I just drove by the 4th Street house where I raised my girls for the first 14 years of their life. I heard it call, 'Mo-ooooooom'. As I looked up its hill, the century old, vacant home came alive again.
I saw my children, my precious daughter's, running through the rooms, giggling, and playing with blocks and dolls on the floor. They were swinging on the playground, riding trikes and eating turtle salad while chatting around the round kitchen table. In that home, BreAunna came into our family, her two year old sissy mothering her with me.
I saw me dancing with them in the livingroom, twirling around. There we were singing songs with cassette tapes and cuddled in reading a book.
In every room and outside I see their friends laughing, cousins and adults teasing, playing, and conversions pass by. Oh, yes, the deck where Imri stinkers as she picks up her crying sister Bre, who wasn't yet walking. Imri giggles. So do I. Eleven years later I belly laugh on that deck watching a requested food-fight birthday party.
The sleepovers, parties, dress up box, holiday family feasts, pillow fights with blacks eyes, loosing teeth, a guardian angel sighting, stiches, and skinned knees, are all crammed into that space. The tears and turmoils and young childhood life, it all was witnessed by those walls and the eyes of my heart.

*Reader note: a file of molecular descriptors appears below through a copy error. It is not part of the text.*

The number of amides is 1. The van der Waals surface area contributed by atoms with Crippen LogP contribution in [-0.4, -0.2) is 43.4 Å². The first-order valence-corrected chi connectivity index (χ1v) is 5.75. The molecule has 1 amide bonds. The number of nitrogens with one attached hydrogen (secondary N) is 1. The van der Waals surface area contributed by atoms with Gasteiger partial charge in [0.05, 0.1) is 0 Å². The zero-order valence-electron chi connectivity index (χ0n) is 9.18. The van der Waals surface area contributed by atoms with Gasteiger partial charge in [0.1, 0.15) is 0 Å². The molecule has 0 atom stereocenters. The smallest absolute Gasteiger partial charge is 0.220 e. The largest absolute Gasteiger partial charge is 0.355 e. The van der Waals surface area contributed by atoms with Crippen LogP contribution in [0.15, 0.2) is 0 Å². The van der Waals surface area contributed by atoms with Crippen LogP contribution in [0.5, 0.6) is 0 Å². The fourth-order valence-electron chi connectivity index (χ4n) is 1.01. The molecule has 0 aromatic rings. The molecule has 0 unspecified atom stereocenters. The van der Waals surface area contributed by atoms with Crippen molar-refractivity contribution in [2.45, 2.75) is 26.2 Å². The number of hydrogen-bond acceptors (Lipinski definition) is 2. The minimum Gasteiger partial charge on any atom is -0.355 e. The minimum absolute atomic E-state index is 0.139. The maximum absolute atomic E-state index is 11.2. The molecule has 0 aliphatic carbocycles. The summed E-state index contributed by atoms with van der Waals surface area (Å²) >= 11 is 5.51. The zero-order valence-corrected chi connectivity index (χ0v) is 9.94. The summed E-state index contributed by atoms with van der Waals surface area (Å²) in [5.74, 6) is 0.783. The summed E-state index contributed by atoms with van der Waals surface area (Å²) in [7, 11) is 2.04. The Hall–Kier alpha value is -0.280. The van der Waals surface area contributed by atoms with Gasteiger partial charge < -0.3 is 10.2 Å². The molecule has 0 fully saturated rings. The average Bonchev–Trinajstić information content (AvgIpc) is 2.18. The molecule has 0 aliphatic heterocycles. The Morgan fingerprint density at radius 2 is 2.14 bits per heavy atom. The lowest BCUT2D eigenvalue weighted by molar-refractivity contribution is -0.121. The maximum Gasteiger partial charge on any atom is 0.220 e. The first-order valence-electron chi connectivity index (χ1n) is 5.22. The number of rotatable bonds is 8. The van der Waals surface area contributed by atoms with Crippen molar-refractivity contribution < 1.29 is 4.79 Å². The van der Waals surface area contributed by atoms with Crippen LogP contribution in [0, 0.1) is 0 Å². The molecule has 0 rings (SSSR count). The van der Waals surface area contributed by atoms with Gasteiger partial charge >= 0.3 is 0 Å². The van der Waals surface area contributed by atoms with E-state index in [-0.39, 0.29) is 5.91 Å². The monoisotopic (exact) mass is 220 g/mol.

The days were active with ballet, tap, school and fun. I feel them beside me as we lie in Imri's waterbed reading a favorite book again, night after night, and Bible stories they ask not to end. I see their sweet faces as I stroke their blonde hair as we pray for those we love to be blessed and safe.
Their tiny hands in mine, their chubby arms around my neck, my leg (I called BreAunna my little Klingon), holding tight. I miss that. I begged them to stay little, to not grow up and leave me. Imri cried the day before turning four at the thought of such a thing happening. "I don't wanna grow up and leave you, Mommy." As I comforted her, I wanted to cry knowing that all too soon she would soon welcome that day.
I'm thankful for the privilege of being their mom. I gave it, I gave them my all. I almost didn't have the chance. Fear and physical impairments held it off. I've regrets of over-parenting yet comforted with Christ's forgiveness as He covers it ALL.
Now my girls are women, one a mother with demands much more than I. May they take the good I gave them, heal and grow stronger and sensitive from the hurt they had. Go in Christ and flourish. I'm proud to always and forever love you, special daughters. I'm proud to be your Mom, on Mother's Day and beyond.
Imri Grace and BreAunna Joy.